Elephants in a wandering herd in southwest China walked down paved roads and poked their trunks through windows as they neared a city and authorities rushed to protect both the animals and people.
It’s not clear why the 15 elephants made their long trek from a nature reserve, which has been documented and monitored both on the ground and from the air by a dozen drones. Authorities have urged people in the area to stay indoors and are blocking roads with construction equipment while seeking to lure the animals away with food.
The elephants have already walked 300 miles from the reserve in Yunnan’s mountainous southwest. They appear healthy in images showing them roaming through farmland, villages and down paved roads at night in urban areas.
One city along their route, Yuxi, deployed hundreds of trucks along a road to discourage the herd from approaching, the Beijing News reported. Drivers ate and slept in the vehicles for days, even as they heard the elephants moving about after dark, the newspaper said in a video clip posted online.
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On Tuesday, they turned up at a retirement home and poked their trunks into some of the rooms, prompting one elderly man to hide under his bed, according to residents interviewed by online channel Jimu News.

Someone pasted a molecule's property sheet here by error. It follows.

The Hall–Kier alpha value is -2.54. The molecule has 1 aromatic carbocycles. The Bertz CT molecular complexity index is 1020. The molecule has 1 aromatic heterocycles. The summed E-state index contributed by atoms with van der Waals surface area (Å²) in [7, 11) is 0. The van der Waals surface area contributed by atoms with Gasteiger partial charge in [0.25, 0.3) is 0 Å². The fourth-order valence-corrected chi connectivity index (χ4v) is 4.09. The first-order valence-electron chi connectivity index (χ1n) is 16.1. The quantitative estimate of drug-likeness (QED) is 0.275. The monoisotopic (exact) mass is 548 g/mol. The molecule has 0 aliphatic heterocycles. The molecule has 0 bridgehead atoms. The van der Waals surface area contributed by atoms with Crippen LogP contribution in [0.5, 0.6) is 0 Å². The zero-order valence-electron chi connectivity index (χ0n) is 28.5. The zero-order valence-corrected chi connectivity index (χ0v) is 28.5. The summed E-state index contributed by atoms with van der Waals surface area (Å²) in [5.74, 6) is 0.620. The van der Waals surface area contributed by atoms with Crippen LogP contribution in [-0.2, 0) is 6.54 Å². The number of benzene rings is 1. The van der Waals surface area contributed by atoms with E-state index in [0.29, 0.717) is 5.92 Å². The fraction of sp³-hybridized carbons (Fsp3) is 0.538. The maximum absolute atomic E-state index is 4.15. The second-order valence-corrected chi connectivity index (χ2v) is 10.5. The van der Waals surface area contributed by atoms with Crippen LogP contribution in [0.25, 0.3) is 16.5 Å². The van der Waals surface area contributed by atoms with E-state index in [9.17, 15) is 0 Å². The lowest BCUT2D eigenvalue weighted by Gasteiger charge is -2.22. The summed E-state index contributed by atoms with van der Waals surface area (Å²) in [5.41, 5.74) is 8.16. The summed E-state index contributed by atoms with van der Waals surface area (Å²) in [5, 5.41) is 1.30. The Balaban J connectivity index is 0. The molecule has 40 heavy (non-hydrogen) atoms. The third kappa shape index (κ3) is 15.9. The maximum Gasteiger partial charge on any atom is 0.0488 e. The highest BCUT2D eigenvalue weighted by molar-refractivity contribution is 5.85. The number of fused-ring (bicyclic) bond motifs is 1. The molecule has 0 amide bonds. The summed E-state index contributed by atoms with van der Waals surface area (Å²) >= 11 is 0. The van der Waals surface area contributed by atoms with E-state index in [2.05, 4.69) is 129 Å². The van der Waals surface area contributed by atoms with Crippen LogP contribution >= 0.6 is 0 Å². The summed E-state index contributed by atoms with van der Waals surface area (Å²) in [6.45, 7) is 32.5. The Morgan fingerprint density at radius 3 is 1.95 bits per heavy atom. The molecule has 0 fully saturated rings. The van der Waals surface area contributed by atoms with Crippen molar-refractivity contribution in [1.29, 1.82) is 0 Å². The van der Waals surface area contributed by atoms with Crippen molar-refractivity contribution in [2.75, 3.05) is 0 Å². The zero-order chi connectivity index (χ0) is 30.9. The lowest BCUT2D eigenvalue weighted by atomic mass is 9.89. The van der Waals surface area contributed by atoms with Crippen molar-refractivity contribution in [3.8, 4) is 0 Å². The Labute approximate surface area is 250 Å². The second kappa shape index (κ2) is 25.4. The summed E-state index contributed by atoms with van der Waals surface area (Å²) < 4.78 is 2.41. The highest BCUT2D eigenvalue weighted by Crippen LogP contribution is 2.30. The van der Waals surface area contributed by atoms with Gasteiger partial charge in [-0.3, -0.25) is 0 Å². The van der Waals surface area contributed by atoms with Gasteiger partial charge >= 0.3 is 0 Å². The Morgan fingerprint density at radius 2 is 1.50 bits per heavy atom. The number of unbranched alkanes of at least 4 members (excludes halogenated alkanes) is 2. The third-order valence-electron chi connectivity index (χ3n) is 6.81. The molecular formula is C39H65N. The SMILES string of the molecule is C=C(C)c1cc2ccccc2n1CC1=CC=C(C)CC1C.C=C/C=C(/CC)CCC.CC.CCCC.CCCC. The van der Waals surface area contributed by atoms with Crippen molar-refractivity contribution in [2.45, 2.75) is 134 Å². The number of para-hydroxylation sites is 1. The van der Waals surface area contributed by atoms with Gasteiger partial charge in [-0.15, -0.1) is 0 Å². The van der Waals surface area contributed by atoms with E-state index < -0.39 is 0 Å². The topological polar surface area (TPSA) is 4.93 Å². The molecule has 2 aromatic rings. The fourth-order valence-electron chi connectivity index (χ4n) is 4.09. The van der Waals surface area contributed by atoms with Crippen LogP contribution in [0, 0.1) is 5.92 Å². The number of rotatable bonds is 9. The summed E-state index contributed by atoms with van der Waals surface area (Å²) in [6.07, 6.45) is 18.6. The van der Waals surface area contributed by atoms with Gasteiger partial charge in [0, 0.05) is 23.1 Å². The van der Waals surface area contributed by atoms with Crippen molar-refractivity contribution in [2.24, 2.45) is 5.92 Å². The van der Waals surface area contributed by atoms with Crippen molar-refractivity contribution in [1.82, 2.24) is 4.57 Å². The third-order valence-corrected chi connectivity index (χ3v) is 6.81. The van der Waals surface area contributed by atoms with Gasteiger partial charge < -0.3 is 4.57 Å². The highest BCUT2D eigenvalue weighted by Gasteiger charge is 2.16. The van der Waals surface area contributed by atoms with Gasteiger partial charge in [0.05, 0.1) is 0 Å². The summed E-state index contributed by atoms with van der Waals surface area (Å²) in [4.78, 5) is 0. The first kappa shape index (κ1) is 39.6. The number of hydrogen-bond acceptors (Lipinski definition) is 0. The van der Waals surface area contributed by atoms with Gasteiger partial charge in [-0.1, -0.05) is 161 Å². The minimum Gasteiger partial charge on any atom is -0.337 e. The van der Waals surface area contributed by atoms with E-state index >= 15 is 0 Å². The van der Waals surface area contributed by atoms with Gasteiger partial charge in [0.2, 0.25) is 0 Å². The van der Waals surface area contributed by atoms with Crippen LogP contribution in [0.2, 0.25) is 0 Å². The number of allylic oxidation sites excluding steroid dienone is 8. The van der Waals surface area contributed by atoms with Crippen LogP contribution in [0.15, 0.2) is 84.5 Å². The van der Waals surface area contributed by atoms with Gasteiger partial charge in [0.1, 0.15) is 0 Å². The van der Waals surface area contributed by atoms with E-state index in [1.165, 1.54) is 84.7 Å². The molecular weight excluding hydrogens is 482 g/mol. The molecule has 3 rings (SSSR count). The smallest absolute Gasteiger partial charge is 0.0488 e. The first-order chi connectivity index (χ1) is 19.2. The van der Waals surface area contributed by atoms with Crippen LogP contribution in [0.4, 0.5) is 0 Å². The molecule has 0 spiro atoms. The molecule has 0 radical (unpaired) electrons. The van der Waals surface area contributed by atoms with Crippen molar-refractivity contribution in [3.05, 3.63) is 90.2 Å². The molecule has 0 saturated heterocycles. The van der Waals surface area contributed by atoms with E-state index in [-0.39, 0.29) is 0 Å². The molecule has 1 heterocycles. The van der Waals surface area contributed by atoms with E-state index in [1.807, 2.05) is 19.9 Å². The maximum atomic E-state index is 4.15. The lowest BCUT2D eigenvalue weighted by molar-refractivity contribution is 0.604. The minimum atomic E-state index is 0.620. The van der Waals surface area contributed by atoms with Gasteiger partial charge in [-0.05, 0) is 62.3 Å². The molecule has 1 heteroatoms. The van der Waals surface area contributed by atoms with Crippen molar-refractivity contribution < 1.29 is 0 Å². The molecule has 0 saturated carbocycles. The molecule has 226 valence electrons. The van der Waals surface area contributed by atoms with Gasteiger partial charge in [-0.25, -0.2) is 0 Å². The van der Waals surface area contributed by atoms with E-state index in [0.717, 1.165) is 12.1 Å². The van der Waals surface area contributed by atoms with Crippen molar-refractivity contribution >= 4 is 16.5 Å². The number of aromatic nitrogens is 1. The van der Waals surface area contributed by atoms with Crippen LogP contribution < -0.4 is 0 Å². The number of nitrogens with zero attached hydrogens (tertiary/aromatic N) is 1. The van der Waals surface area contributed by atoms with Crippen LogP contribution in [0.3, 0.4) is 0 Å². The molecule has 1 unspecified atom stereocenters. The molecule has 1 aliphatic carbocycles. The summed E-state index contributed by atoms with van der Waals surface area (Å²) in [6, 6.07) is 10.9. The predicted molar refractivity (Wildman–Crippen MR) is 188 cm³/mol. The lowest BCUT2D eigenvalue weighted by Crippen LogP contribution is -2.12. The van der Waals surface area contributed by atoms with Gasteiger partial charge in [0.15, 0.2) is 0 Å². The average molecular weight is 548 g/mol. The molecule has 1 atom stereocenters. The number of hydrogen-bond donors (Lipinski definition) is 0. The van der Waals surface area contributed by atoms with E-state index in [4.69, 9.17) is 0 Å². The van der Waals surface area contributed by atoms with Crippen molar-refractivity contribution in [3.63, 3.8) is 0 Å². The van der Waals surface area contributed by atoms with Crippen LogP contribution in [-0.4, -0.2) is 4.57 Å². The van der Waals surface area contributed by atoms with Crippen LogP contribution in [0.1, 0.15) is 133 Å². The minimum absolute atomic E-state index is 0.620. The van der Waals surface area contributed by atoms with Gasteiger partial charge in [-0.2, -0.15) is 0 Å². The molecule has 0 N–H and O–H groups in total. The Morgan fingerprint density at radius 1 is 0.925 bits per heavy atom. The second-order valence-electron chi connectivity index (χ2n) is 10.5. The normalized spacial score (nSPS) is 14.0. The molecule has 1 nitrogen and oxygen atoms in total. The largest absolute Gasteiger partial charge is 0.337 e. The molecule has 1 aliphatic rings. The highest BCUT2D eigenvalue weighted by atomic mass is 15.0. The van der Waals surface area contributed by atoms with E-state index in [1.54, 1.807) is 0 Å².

The Xinhua News Agency reported Thursday that the herd by late Wednesday night had reached the Jinning district on the edge of Kunming, a city of 7 million people that is the capital of Yunnan province.
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The government of the semi-rural district issued a notice urging residents not to leave corn or other food out in their yards that might attract the animals and to avoid contact with them.
It was “forbidden to surround and gawk at the elephants" or to disturb them by using firecrackers or other materials, the notice said.
Sixteen animals were originally in the group, but the government says two returned home and a baby was born during the walk. The herd is now composed of six female and three male adults, three juveniles and three calves, according to official reports.
No injuries have been reported, but reports say the elephants have damaged or destroyed more than $1 million worth of crops.
When and how the elephants will be returned to the reserve isn't clear.
Elephants are the largest land animals in Asia and can weigh up to 5 tons.